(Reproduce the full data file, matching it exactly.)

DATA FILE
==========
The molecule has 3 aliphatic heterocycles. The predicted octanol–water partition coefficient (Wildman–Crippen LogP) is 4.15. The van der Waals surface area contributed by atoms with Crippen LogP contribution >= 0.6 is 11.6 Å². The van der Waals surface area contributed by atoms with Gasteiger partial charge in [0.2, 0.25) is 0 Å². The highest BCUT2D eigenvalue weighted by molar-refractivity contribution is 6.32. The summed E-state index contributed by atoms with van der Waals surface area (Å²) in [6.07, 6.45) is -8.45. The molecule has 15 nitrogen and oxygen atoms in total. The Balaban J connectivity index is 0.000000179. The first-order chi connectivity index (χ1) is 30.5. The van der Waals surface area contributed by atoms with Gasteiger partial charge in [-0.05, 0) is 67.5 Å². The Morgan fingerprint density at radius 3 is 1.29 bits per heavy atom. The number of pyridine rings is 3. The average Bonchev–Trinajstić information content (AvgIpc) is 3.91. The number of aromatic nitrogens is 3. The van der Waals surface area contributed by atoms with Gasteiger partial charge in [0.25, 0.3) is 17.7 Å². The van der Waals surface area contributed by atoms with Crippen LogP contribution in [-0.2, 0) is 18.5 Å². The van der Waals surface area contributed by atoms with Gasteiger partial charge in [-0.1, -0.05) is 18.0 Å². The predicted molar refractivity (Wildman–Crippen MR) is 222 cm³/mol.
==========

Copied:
The molecule has 3 aliphatic heterocycles. The predicted octanol–water partition coefficient (Wildman–Crippen LogP) is 4.15. The van der Waals surface area contributed by atoms with Crippen LogP contribution >= 0.6 is 11.6 Å². The van der Waals surface area contributed by atoms with Gasteiger partial charge in [0.2, 0.25) is 0 Å². The highest BCUT2D eigenvalue weighted by molar-refractivity contribution is 6.32. The summed E-state index contributed by atoms with van der Waals surface area (Å²) in [6.07, 6.45) is -8.45. The molecule has 15 nitrogen and oxygen atoms in total. The Balaban J connectivity index is 0.000000179. The first-order chi connectivity index (χ1) is 30.5. The van der Waals surface area contributed by atoms with Gasteiger partial charge in [-0.05, 0) is 67.5 Å². The Morgan fingerprint density at radius 3 is 1.29 bits per heavy atom. The number of pyridine rings is 3. The average Bonchev–Trinajstić information content (AvgIpc) is 3.91. The number of aromatic nitrogens is 3. The van der Waals surface area contributed by atoms with Gasteiger partial charge in [0.25, 0.3) is 17.7 Å². The van der Waals surface area contributed by atoms with Crippen LogP contribution in [-0.2, 0) is 18.5 Å². The van der Waals surface area contributed by atoms with Gasteiger partial charge in [-0.1, -0.05) is 18.0 Å². The predicted molar refractivity (Wildman–Crippen MR) is 222 cm³/mol.